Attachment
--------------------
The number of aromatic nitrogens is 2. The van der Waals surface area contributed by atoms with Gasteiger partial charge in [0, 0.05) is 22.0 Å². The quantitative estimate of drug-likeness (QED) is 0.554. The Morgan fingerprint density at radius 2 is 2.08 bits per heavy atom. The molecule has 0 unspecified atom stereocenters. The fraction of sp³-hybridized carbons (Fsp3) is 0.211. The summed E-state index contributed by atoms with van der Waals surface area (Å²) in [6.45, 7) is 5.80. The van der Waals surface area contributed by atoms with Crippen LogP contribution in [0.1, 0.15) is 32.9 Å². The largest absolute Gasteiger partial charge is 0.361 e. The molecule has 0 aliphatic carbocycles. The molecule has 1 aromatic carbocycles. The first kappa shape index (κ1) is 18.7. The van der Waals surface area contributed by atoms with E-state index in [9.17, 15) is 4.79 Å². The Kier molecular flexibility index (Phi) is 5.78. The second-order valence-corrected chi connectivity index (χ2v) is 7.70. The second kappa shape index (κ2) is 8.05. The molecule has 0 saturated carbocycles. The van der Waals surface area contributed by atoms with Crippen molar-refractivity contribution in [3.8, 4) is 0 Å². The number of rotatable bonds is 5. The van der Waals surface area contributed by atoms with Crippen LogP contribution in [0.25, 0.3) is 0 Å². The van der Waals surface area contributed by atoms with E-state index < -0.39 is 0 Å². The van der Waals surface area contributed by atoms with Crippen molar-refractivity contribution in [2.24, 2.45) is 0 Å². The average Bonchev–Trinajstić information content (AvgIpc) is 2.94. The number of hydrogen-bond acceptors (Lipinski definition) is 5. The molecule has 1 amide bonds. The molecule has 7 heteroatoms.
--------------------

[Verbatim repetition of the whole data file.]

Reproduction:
The number of aromatic nitrogens is 2. The van der Waals surface area contributed by atoms with Gasteiger partial charge in [0, 0.05) is 22.0 Å². The quantitative estimate of drug-likeness (QED) is 0.554. The Morgan fingerprint density at radius 2 is 2.08 bits per heavy atom. The molecule has 0 unspecified atom stereocenters. The fraction of sp³-hybridized carbons (Fsp3) is 0.211. The summed E-state index contributed by atoms with van der Waals surface area (Å²) in [6.45, 7) is 5.80. The van der Waals surface area contributed by atoms with Crippen LogP contribution in [0.1, 0.15) is 32.9 Å². The largest absolute Gasteiger partial charge is 0.361 e. The molecule has 0 aliphatic carbocycles. The molecule has 1 aromatic carbocycles. The first kappa shape index (κ1) is 18.7. The van der Waals surface area contributed by atoms with E-state index in [9.17, 15) is 4.79 Å². The Kier molecular flexibility index (Phi) is 5.78. The second-order valence-corrected chi connectivity index (χ2v) is 7.70. The second kappa shape index (κ2) is 8.05. The molecule has 0 saturated carbocycles. The van der Waals surface area contributed by atoms with Crippen molar-refractivity contribution in [3.8, 4) is 0 Å². The number of rotatable bonds is 5. The van der Waals surface area contributed by atoms with Crippen LogP contribution in [0.25, 0.3) is 0 Å². The van der Waals surface area contributed by atoms with E-state index < -0.39 is 0 Å². The van der Waals surface area contributed by atoms with Crippen molar-refractivity contribution in [2.24, 2.45) is 0 Å². The average Bonchev–Trinajstić information content (AvgIpc) is 2.94. The number of hydrogen-bond acceptors (Lipinski definition) is 5. The molecule has 1 amide bonds. The molecule has 7 heteroatoms.